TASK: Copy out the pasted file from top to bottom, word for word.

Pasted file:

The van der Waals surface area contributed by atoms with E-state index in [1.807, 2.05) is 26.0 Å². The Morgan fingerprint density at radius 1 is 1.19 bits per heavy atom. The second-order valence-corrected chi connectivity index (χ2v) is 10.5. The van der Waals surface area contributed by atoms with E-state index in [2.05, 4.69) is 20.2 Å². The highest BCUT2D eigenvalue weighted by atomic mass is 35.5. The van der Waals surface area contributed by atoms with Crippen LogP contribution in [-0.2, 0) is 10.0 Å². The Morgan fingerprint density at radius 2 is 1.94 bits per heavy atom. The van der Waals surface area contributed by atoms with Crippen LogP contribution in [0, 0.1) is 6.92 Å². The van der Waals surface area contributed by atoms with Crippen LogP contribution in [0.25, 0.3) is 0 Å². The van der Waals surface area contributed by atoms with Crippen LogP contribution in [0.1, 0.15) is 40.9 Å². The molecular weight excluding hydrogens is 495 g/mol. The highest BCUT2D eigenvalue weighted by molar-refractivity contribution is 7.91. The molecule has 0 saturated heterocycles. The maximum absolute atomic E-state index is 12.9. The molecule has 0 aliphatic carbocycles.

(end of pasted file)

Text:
The van der Waals surface area contributed by atoms with E-state index in [1.807, 2.05) is 26.0 Å². The Morgan fingerprint density at radius 1 is 1.19 bits per heavy atom. The second-order valence-corrected chi connectivity index (χ2v) is 10.5. The van der Waals surface area contributed by atoms with E-state index in [2.05, 4.69) is 20.2 Å². The highest BCUT2D eigenvalue weighted by atomic mass is 35.5. The van der Waals surface area contributed by atoms with Crippen LogP contribution in [-0.2, 0) is 10.0 Å². The Morgan fingerprint density at radius 2 is 1.94 bits per heavy atom. The van der Waals surface area contributed by atoms with Crippen LogP contribution in [0, 0.1) is 6.92 Å². The van der Waals surface area contributed by atoms with Crippen LogP contribution in [0.25, 0.3) is 0 Å². The van der Waals surface area contributed by atoms with Crippen LogP contribution in [0.1, 0.15) is 40.9 Å². The molecular weight excluding hydrogens is 495 g/mol. The highest BCUT2D eigenvalue weighted by molar-refractivity contribution is 7.91. The molecule has 0 saturated heterocycles. The maximum absolute atomic E-state index is 12.9. The molecule has 0 aliphatic carbocycles.